Volkswagen begins development of the Corrado, at this point codenamed EA 494. The original proposal was for a ‘shooting brake’ estate, in the vein of the Lancia HPE. It’s decided early on that the coupé should share its underpinnings with the Golf MkII.
VW decides to keep the Scirocco MkII in production alongside the new model as a cheaper alternative as long as demand allows.
The car’s working title becomes Taifun – as in Typhoon – which fits in with the wind-derived names of the Golf and Scirocco models. The final Corrado name is based on correr, a Spanish word meaning ‘to run’.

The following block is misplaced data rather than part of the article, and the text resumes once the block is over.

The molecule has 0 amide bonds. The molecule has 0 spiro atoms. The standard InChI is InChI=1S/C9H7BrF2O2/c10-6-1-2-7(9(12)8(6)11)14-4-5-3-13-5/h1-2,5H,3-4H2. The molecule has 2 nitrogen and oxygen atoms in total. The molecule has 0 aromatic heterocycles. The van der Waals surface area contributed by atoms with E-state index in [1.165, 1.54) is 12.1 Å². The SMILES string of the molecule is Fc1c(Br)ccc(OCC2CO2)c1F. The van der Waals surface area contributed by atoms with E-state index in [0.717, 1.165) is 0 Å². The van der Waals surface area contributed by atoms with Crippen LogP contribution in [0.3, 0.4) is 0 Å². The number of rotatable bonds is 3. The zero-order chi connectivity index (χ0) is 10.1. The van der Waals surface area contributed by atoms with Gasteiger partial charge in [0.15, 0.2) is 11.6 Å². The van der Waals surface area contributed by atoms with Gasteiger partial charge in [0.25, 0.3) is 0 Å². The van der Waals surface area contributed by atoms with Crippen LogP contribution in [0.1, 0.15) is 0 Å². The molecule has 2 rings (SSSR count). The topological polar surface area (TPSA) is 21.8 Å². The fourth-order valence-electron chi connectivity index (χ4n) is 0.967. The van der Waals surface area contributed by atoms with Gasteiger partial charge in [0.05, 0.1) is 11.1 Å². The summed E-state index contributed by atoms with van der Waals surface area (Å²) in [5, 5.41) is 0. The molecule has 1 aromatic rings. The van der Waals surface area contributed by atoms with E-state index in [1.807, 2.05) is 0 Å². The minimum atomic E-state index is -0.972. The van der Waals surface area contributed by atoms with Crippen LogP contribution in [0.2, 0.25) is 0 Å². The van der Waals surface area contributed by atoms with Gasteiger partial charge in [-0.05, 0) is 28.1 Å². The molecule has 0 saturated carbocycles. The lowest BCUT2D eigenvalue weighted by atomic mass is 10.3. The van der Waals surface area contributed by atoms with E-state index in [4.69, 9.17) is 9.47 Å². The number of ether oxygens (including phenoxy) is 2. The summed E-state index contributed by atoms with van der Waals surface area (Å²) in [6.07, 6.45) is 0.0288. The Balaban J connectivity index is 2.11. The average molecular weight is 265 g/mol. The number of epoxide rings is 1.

Volkswagen launches the Corrado not as a replacement for the Scirocco, but as a more upmarket sibling. The fastest version at launch is the supercharged G60, which costs £19,000.
The narrow-angle VR6 engine – already familiar to Passat owners – is squeezed into the Corrado. There are two versions – the 178bhp SLC for the US and Canada, and the 187bhp VR6 for Europe.
Corrado production ends after 97,500 examples have rolled off the production line – barely a third of the number of Scirocco MkIIs made. It’s the last Volkswagen coupé until 2008, when the Scirocco name is reintroduced for a new two-door based on the Golf MkV’s mechanicals.